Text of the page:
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The Dead Girl

77 customer reviews

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(May 15, 2007)
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Product Description

The life of a lonesome caretaker (Toni Collette) is turned upside down when she stumbles upon the body of a murdered girl. This discovery may provide closure for a forensics graduate student (Rose Byrne) whose sister went missing when she was a child. A housewife (Mary Beth Hurt) Makes a disturbing connection between the body and her own husband (Nick Searcy) which leads her to take dark and decisive action. A mother (Marcia Gay Harden) desperately searches for answers about her runaway daughter s life and finds answers in one of her troubled young friend (Kerry Washington). A volatile young woman (Brittany Murphy) goes on an odyssey to get a birthday present to her little girl. Together, these stories paint a devastating portrait of seven women whose lives are linked by a single act of violence and a desire for change.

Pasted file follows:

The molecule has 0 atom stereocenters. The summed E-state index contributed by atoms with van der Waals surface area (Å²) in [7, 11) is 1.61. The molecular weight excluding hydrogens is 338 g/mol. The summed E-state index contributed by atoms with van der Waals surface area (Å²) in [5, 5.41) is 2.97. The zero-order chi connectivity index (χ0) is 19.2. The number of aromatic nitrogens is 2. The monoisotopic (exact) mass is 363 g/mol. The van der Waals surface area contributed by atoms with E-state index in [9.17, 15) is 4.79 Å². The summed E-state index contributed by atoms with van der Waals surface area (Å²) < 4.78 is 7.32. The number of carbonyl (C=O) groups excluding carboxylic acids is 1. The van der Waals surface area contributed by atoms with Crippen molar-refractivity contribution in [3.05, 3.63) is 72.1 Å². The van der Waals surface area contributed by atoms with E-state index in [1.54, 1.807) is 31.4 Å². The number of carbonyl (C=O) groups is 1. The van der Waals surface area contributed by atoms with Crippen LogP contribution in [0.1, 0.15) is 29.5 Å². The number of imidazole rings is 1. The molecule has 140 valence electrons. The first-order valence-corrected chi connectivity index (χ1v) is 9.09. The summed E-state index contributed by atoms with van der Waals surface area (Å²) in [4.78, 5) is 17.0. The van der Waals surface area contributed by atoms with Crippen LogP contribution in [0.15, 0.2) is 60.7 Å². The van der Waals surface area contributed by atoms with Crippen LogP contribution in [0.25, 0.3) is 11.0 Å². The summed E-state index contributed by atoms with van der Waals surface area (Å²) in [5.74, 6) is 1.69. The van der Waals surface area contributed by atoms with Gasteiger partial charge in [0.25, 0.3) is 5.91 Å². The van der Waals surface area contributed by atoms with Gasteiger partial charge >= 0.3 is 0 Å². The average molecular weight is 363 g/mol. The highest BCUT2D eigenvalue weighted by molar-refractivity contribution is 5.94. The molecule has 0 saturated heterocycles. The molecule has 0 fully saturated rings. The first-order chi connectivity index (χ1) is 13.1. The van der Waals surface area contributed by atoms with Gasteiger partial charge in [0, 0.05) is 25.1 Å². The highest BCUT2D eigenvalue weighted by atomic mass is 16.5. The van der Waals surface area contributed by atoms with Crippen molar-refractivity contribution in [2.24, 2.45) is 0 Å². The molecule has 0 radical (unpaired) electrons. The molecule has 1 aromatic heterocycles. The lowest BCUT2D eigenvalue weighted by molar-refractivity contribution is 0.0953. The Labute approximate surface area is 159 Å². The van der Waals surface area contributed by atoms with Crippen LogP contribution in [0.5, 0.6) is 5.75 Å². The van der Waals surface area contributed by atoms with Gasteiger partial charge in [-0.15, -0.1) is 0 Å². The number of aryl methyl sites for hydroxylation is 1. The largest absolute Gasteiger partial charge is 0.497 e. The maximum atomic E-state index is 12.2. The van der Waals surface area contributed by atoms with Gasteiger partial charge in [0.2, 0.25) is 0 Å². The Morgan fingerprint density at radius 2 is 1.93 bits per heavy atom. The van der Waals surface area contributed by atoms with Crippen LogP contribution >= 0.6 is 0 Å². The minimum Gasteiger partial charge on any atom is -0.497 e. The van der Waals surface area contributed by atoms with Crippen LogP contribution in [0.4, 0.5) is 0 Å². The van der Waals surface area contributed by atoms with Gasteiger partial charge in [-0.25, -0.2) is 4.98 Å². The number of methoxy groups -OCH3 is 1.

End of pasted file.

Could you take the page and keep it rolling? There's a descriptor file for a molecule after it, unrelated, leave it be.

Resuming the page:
Director Karen Moncrieff has created short vignettes to show how one murder can affect a plethora of people both related and unrelated to the victim, in her chilling feature, The Dead Girl. The film unfolds with quiet repose, like a series of photographs, as the viewer learns from various points of view how Krista (Brittany Murphy) was murdered, and by whom. Opening with the most disparately related segments, the viewer meets Arden (Toni Colette), slave to her abusive mother (Piper Laurie). Arden, full of hatred that manifests as self-mutilation, is equally scarred by her discovery of Krista's body. Next, we witness Krista's grad-student sister, who, with her knowledge of forensics, combs cadavers for physical clues to find her missing sister's body. The second half of the film is more affecting, with better pacing and more pointed plot, since one sees the motivations behind the serial killer's crime, and later, Krista's mother's devotion to solving the mystery. As the victim's mother meets Krista's old friend, Ashley, and discovers the she left a daughter behind as legacy, there is a sense of rebirth that feels satisfyingly redemptive. The Dead Girl's cinematography reinforces the pervading melancholy so completely that the film itself begins to symbolically represent Krista's dead body. --Trinie Dalton